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Create A Profit Powerhouse:
Align Sales with Marketing to Maximize ROI

By Linda Bishop

“I don’t understand it. We’re spending more on marketing, but not getting real growth in sales.” Dick Jerrod, president of the company, frowned as he addressed his management team. They were gathered in the conference room.

Sherry Martin the CFO spoke up first. “We should look for ways to improve productivity. How can we spend less and get more?”

Bud Shipp, Vice President of Sales, answered. “It’s just like Joseph Wanamaker said a hundred years ago. Half the money we spend on advertising is wasted, but the trouble is we don’t know which half.”

“In this down economy, we better figure it out.” Dick let his demeanor speak for his determination.

Troy Watkins, Vice President of Production, said “I have an idea. Let’s look at the buyer’s thought process when they make purchasing decisions. Armed with that information, we can be sure our sales and marketing efforts fit.”

Troy had the right idea. Understanding how customers decide to buy and what they need to know to make the decision helps you spend marketing dollars wisely and increases the odds of closing sales. Inside your company, the goal of marketing is to match people with products, to acquire customers and keep them. The goal of sales is to persuade someone to buy today.

Marketing activities are one-way conversations with prospects and customers. Standard offers are crafted to appeal to profitable segments of the marketplace and brand building enhances competitive advantage.

Selling makes use of two-way conversations, often taking place in real time. Salespeople speak to potential customers, answer questions and address concerns. They provide information on the fly and adjust messages in the moment so customers are persuaded to buy.

When marketing aligns with sales, it's a match made in money-making heaven where dollars bring happy returns and your company is in complete synch with the buying process. Deliver the right message to the right audience at the right time, and sales increase.

To create alignment, the starting point is the buying process because it offers a framework to provide buyers with the information they need in order to say, “Sold!”

Step One: Awareness: Before buyers can fall in love with your product or service, they must know it exists. Companies create awareness by advertising, sending out direct mail and email blasts, connecting through social media, and by hiring salespeople to cold call. Mix and match any or all of these awareness-builders to get the word out to potential customers. Align marketing with sales by taking these steps.

  • If you run a radio, TV or Internet advertising campaign, fill the sales force in on the details. Who is it targeting? Why will the message appeal to prospects?

  • When you send out direct mail or email blasts, have the sales team make follow-up calls.

  • Have sales and marketing personnel meet regularly to discuss campaign results and better ways to create powerful messages to hit the target.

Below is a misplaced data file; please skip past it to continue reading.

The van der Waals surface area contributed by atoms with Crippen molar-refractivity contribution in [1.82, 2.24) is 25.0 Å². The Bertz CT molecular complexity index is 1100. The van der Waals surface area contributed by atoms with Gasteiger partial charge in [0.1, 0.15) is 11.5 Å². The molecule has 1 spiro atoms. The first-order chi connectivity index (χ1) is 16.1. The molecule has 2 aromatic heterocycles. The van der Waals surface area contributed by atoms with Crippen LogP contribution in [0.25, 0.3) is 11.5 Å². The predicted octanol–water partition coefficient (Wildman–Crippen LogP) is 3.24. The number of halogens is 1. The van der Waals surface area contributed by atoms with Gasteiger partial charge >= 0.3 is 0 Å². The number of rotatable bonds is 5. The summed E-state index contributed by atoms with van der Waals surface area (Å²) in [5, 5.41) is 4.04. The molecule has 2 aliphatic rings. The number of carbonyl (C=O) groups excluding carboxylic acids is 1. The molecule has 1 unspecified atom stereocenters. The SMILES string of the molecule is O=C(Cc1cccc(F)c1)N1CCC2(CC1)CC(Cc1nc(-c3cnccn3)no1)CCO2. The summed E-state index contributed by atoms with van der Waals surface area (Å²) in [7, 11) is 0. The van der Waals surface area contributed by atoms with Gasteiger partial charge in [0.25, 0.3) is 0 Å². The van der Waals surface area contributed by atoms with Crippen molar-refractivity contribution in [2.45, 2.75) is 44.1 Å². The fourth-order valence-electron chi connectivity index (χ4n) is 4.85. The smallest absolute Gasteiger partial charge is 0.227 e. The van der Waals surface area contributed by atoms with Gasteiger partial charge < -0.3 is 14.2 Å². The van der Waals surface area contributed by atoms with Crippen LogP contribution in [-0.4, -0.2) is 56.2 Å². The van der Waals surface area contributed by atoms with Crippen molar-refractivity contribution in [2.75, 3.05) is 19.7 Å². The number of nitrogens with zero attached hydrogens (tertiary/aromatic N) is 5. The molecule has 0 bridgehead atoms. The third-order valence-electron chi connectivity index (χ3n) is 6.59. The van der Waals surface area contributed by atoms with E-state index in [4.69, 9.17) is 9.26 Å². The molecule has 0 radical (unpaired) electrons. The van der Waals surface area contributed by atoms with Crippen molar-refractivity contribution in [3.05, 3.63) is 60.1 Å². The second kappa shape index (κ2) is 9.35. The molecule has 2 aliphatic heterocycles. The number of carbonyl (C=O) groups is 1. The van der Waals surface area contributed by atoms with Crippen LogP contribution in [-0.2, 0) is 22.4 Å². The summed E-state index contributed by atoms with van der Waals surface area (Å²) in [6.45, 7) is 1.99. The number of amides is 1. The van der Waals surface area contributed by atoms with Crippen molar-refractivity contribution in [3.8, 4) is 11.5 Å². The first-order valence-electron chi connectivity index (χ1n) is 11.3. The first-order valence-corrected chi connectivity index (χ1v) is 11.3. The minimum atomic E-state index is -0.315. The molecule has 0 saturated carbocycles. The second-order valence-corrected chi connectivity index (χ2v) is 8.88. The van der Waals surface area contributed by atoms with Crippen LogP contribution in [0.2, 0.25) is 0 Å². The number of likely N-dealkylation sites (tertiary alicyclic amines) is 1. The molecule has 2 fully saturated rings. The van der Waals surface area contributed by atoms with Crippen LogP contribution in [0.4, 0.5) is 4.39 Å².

Step Two: Information: When buyers hear about your product and want to learn more, you’ve jumped one hurdle. Now the potential buyer asks, “Do I really need this?” and “What do I know about the company selling it?”

  • Marketing creates printed marketing literature to support sales efforts and offer tangible evidence of benefits.

  • The sales force has a finger on the customer’s pulse so eliciting their input helps make marketing messages and materials relevant.

Step Three: Evaluation: Now the buyer gets serious.

  • They consider the risks and rewards of doing business with you.

  • They compare you to the competition. At this stage personal selling is powerful because face-to-face dialogues uncovers objections and answers them.

  • Marketing helps sales close deals by arming the sales team with testimonials, case studies and guarantees.

In the evaluation stage, buyers want details because they’re close to making a decision.

Step Four: Purchase: The buyer buys because you provided them with the right information in the right way at the right time. At this point, the salesperson pens a personal thank you, or marketing mails a standard welcome kit. The goal at the purchase stage is to insure the purchaser feels happy about their decision.

Step Five: Re-Purchase Evaluation: The customer bought from you once. Will they buy again? Yes, if the product performed as promised, service was good, and the customer felt good about the experience. Now it’s time to guard against complacency and continue to provide value. Make customers glad they chose you and you’ll reap the benefits of good word-of-mouth advertising and future sales.

Align sales with marketing to stop wasting money and spend every penny smarter. The process begins by understanding how purchasers make buying decisions. Have sales and marketing work as a team to provide the right information at the right time and watch the top line grow.

Read other articles and learn more about Linda Bishop.

[This article is available at no-cost, on a non-exclusive basis. Contact PR/PR at 407-299-6128 for details and requirements.]

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